A place for assembling and confining political prisoners and enemies of a nation. Concentration camps are particularly associated with the rule of the Nazis in Germany, who used them to confine millions of Jews (see also Jews) as a group to be purged from the German nation. Communists, Gypsies, homosexuals, and other persons considered undesirable according to Nazi principles, or who opposed the government, were also placed in concentration camps and eventually executed in large groups. (See Holocaust.)
Auschwitz became one of the camps used for the mass extermination of Jews. In summer 1941, Heinrich Himmler gave orders to Auschwitz commander Rudolf Höß to build a centre at Auschwitz for the mass murder of Jews. In September 1941, the lethal effects of Zyklon B - a substance normally used for pest control - were first tested and verified there. Later, four large gas chambers were built at Birkenau, capable of killing up to six thousand people each day. The gas chambers were disguised as showers, meant to persuade the victims that these were disinfection measures which they had to undergo before they were sent to work in the camp.
Hitler was not influenced by the United States alone. “Let’s learn from the English,” Hitler said repeatedly, “who, with two hundred and fifty thousand men in all, including fifty thousand soldiers, govern four hundred million Indians.” According to multiple sources, Hitler was also fascinated by Islam, which he saw as a muscular, militant religion in contrast to the meek faith of suffering that was Christianity—despite the fact that Arabs were Semites, and that non-Arab Muslims were considered racially inferior. Even closer to Hitler’s mind was Mustafa Kemal Pasha, or Atatürk, the founder of modern Turkey, who had resisted the Versailles Treaty and whose regime’s genocide of the Armenians was an early example of exterminationist policy.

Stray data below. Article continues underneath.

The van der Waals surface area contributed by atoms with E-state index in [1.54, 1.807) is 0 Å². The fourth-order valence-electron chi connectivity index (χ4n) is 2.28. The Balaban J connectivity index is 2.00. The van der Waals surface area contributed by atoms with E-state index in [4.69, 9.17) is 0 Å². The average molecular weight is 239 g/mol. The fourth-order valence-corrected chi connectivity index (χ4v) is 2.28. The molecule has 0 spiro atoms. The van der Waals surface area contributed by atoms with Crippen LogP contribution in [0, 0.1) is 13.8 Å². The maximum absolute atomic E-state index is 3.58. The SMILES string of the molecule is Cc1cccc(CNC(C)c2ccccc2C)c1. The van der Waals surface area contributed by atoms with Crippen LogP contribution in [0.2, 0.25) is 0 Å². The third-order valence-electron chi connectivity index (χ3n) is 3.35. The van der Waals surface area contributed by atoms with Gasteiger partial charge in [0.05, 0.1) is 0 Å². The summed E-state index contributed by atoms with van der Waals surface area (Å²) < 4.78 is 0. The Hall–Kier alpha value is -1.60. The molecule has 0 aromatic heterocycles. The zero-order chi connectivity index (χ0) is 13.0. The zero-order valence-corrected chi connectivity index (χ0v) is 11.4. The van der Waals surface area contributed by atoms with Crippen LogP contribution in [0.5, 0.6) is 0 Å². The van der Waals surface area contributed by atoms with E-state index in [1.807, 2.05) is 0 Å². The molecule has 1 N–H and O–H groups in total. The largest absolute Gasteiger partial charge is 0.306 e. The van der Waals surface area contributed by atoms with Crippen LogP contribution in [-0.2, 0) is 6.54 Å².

Auschwitz II, located in the village of Birkenau, or Brzezinka, just outside OÅ›wiÄ™cim, was constructed in 1941 on the order of Heinrich Himmler (1900-45), commander of the “Schutzstaffel” (or Select Guard/Protection Squad, more commonly known as the SS), which operated all Nazi concentration camps and death camps. Birkenau, the biggest of the Auschwitz facilities, could hold some 90,000 prisoners. It also housed a group of bathhouses where countless people were gassed to death, and crematory ovens where bodies were burned. The majority of Auschwitz victims died at Birkenau.More than 40 smaller facilities, called subcamps, dotted the landscape and served as slave-labor camps. The largest of these subcamps, Monowitz, also known as Auschwitz III, began operating in 1942 and housed some 10,000 prisoners.
In 1923, Hitler and his followers staged the Beer Hall Putsch in Munich, a failed takeover of the government in Bavaria, a state in southern Germany. Hitler had hoped that the “putsch,” or coup d’etat, would spark a larger revolution against the national government. In the aftermath of the Beer Hall Putsch, Hitler was convicted of treason and sentenced to five years in prison, but spent less than a year behind bars (during which time he dictated the first volume of “Mein Kampf,” or “My Struggle,” his political autobiography). The publicity surrounding the Beer Hall Putsch and Hitler’s subsequent trial turned him into a national figure. After his release from prison, he set about rebuilding the Nazi Party and attempting to gain power through the election process.